• Our workout at the gym goes unusually well, with endurance records smashed and personal-best weights lifted. We put it down to having eaten a banana precisely 90 minutes before walking onto the gym floor and vow to eat a banana at precisely the same time before every future workout.
  • We write a blog post on a topic that isn’t usual for us, publishing it on a Thursday at 4pm, and the post gets 15 times as many views and engagements as we’d usually expect. We vow to only write only on this topic and release our blog at 4pm on a Thursday forevermore, believing we’ve unlocked the code to going viral.

It’s confirmation bias at its finest.

Life is chaotic

We know deep down that much of life is random and that the delicate balance of chaos and order is what defines our lives. Where order prevails, structure, habit and repeatability ensure that we know what will happen from day-to-day in many aspects of life.

But in the parts of life where chaos dominates, we’re thrust into the unknown, forced to surrender control as events unfold around us and external forces do their work. We can only control what we do or say, not how the world reacts to our deeds or responds to our statements.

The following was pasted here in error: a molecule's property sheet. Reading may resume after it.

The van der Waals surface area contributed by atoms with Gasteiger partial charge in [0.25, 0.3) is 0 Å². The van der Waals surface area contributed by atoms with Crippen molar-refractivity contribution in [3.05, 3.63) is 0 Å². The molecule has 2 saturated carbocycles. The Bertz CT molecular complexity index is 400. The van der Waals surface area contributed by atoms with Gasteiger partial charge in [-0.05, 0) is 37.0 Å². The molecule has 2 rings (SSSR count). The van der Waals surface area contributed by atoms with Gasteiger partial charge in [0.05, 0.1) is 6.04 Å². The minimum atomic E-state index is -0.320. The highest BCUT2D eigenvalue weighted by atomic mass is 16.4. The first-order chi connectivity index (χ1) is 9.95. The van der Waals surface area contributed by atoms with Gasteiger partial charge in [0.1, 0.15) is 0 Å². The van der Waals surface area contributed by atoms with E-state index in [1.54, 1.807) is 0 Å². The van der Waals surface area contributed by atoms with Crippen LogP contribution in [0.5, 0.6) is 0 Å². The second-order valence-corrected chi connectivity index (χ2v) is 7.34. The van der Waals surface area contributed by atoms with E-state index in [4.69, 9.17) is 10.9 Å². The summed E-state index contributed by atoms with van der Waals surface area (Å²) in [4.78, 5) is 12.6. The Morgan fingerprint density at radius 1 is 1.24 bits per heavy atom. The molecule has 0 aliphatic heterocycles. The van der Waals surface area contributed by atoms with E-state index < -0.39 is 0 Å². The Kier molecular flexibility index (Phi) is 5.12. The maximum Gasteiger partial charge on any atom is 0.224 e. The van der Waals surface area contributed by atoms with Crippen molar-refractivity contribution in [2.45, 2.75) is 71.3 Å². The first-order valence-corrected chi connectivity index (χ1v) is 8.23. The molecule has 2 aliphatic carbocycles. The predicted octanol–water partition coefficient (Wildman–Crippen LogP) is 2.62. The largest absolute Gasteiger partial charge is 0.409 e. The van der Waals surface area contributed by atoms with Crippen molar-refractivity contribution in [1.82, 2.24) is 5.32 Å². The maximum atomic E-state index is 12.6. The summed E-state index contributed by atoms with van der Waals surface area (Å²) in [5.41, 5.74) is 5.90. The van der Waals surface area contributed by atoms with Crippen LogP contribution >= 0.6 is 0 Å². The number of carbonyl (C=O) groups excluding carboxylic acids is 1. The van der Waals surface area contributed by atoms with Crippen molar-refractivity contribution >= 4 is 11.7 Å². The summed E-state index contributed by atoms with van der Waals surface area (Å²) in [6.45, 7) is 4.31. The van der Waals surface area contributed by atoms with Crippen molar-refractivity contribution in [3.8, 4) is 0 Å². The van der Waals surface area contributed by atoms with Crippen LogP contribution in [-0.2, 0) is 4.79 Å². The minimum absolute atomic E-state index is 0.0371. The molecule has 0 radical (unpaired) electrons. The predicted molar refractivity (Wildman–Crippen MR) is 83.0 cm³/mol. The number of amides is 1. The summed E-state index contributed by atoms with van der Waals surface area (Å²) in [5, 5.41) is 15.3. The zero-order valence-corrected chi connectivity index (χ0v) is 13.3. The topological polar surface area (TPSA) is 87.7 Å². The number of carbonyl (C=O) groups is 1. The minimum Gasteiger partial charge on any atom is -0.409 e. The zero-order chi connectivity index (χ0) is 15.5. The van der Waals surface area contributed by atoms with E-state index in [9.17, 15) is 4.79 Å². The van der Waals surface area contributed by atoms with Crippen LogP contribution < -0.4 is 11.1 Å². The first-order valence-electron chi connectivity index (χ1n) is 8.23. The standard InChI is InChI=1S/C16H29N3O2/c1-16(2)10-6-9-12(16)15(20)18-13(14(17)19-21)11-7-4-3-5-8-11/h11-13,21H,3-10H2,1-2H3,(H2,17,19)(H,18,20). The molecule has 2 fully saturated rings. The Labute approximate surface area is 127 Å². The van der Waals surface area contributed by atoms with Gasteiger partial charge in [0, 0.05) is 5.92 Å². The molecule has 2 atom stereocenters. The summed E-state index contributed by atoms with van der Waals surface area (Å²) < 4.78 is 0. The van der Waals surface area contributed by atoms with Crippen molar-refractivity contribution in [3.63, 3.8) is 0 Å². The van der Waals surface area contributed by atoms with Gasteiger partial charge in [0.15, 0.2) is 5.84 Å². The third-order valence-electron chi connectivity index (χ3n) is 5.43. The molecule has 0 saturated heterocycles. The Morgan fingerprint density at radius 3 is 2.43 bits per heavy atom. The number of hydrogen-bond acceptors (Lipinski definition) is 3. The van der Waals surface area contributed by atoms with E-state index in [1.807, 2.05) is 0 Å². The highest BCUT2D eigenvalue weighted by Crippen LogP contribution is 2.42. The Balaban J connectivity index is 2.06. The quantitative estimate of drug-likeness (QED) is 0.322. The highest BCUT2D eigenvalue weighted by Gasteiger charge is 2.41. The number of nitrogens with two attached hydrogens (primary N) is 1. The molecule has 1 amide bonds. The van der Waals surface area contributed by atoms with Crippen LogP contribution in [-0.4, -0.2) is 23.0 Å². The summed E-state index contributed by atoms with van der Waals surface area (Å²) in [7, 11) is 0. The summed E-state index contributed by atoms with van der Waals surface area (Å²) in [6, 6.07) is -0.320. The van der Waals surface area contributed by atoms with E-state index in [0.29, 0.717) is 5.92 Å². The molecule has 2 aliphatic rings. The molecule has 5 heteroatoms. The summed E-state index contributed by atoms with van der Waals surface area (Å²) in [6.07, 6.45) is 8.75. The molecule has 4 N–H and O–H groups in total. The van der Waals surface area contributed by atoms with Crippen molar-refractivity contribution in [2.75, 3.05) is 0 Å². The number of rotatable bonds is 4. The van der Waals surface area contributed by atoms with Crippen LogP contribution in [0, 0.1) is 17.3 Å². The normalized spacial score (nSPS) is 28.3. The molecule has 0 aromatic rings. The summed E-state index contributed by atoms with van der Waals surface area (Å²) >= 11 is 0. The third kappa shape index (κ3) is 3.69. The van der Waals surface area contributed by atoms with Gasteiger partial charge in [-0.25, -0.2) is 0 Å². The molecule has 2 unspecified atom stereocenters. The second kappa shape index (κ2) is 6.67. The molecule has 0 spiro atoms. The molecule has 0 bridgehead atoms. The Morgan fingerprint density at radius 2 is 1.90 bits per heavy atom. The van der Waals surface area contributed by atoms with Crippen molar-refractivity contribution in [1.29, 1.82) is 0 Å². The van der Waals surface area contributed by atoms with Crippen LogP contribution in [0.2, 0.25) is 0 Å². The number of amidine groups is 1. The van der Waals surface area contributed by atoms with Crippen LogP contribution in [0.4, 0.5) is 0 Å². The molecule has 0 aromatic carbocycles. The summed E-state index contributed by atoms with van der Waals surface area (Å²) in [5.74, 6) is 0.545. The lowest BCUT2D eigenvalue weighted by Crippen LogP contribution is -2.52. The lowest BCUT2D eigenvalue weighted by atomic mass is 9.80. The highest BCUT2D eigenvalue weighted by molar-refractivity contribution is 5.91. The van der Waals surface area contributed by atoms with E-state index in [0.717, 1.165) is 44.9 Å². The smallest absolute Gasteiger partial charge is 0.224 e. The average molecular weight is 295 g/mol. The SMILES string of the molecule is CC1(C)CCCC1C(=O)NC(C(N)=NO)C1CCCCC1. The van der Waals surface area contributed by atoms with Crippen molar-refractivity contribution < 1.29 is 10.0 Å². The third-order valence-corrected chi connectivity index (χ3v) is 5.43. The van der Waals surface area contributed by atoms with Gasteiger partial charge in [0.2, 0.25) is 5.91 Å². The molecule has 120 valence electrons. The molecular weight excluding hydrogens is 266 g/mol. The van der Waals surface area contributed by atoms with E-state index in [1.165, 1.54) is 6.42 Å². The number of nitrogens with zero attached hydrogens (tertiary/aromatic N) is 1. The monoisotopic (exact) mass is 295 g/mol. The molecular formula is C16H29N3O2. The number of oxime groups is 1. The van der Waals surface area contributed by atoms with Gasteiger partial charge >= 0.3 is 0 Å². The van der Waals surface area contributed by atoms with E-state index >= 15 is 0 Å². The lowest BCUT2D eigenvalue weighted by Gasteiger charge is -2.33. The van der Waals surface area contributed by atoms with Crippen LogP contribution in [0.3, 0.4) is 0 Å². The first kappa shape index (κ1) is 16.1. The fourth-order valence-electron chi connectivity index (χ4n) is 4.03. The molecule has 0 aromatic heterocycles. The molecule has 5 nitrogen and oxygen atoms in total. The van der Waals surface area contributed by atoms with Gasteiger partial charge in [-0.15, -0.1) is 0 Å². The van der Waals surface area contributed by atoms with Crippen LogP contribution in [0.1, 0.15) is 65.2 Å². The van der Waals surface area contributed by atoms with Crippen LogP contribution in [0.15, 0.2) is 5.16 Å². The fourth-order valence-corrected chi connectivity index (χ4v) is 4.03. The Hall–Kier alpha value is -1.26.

“To have one foot firmly planted in order and security, and the other in chaos, possibility, growth and adventure, when life suddenly reveals itself, is intense, gripping and meaningful. When time passes and you’re so engrossed in what you’re doing you don’t notice, it is there and then that you are located precisely, on the border between order and chaos.”
-Jordan B. Peterson

Thriving with disorder

When faced with the future, it’s tempting to predict what will happen based on the events of the past. Alas, this trick of the mind is seldom useful for much more than easing our minds as we push forwards with another bold endeavour.

That comfort isn’t such a bad thing, provided that it’s used only as a temporary means of overcoming resistance and pushing forwards regardless.

Analysing past failures and victories is also a significant part of the process of personal growth and development. The lessons yielded by methodical reflection can be invaluable in ensuring that our wins compound and build upon each other, and our losses teach us lessons about what not to do again.

As such, I think there’s a balance to be struck in learning from the past and preparing for the future. I will keep on hoping for a hot summer this year too though, nonetheless!